This ideal really spoke to me. We're so art heavy here, and I am excited to find a way that makes sense to me to punch it through into the other disciplines.
This is really turning into a homeschool blog isn't it? Well, if that is the case then here follows some more homeschool items under consideration.
There is a program called WAVA out of the Steilacoom school district which throws a bone at people like me. I don't HATE public school, per se, but I do really believe in my core that it wastes enormous amounts of time and squashes creativity and individual thinking in a morass of invented rules. K12 is a respected homeschooling curriculum available for purchase. Like many other states, WA has now licensed it for use as a virtual curriculum through the school district. The financial deal is that we don't have to pay for anything (k12 is expensive) and the children are enrolled officially in a public school district. They count G on their books, but I do all the teaching and get a curriculum I might like anyway for free.
One of the things that gives me pause is that unlike a traditional k12 curriculum, G would be taking "assessments." She would be in contact with a teacher from the district who will "help us" with our progress. WAVA participants also must participate in the pile of horseshit known as the WASL, and I kind of groove on the idea of having an invisble child or two. G is not known to the state yet, as kids here do not have to report to school until they are 8, and if I enroll her now I will have to file the homeschool letter of intent every year should I choose to not continue with WAVA.
The meeting is on Saturday at a museum in Tacoma. I am very much looking forward to it. (Then after that.........we get to go to a program hosted by Wolf Haven International at our local library. Obviously, I am a big fan of wolves, but G has shown some interest in them as a result of it.)
The other consideration is a GH homeschool organization also administered through the public school district, which allows for a much more liberal relationship between home and brick and mortar school. It seems pretty active and if you look at their yearbook for this year, G's age group has a significant amount of kids for a community this size. This is extremely appealing to me. Local, local, local. There is no secret about my grand affection for Pugetopolis at large, but when it comes to day in and day out, I'd rather engage here at the municipal level rather than go over to Tacoma, for example and participate in their (extremely well-organized and dynamic) homeschool HUB. We mindfully chose to live here, and I'd like to surround ourselves with other people who made the same decisions for themselves and their children.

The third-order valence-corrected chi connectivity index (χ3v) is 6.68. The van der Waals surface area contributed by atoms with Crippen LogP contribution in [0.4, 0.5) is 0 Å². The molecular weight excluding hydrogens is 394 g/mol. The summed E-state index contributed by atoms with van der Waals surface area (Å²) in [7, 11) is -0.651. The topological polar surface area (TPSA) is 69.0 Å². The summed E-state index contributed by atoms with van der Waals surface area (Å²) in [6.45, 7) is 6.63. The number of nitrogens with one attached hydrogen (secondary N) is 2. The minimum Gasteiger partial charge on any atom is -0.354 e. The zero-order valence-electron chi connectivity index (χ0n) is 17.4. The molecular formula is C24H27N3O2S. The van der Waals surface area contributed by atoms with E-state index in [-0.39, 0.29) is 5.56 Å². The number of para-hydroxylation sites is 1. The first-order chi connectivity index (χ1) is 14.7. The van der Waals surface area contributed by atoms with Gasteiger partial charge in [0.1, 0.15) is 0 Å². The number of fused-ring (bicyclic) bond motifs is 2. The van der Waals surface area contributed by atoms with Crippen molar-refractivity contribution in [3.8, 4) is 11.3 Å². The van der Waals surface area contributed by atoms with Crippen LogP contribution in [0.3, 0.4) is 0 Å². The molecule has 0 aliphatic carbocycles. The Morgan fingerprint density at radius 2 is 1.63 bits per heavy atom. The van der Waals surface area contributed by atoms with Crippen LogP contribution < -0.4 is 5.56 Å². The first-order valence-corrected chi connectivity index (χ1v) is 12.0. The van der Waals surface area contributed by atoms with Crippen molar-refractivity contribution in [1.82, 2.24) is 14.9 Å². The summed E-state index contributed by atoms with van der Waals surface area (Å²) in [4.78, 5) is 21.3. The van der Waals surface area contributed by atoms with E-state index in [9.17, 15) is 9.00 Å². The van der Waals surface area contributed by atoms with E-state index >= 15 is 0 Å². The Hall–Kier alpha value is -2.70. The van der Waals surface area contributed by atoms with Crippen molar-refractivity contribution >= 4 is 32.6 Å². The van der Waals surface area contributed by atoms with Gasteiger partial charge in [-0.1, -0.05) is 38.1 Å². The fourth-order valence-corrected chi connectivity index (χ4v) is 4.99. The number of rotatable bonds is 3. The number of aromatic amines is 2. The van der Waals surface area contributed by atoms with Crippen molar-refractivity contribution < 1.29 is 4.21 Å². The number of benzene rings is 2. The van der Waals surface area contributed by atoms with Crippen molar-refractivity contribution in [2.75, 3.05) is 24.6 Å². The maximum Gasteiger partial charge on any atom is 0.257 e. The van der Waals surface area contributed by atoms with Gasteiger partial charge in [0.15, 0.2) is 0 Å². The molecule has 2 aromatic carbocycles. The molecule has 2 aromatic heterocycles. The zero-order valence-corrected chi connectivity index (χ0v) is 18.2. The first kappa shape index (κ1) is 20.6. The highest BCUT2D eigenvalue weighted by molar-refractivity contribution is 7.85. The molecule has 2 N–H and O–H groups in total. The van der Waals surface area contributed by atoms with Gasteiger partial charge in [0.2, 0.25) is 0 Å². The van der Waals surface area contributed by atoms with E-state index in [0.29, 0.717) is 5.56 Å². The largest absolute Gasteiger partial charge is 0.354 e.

Having said that, Kitsap county (adjacent to us) also has some really good offerings for the homeschooler, the most attractive to us being in the arena of music. They even have organized choirs for the children.
We also watched the Search for the Atocha, so that G could see where her coin came from. The documentary was a nice launchpad for discussion of hurricanes, shipping traditions, international trade then and now, and what constitutes "treasure." What do people value? We compared the Atocha to the wooden boats the kids had boarded at the maritime gig festival, and we learned that G now wants to have all the treasure off the Atocha. Failing that, she says she will just have to find treasure all her own. She says she has a lot to do when she is a grown up.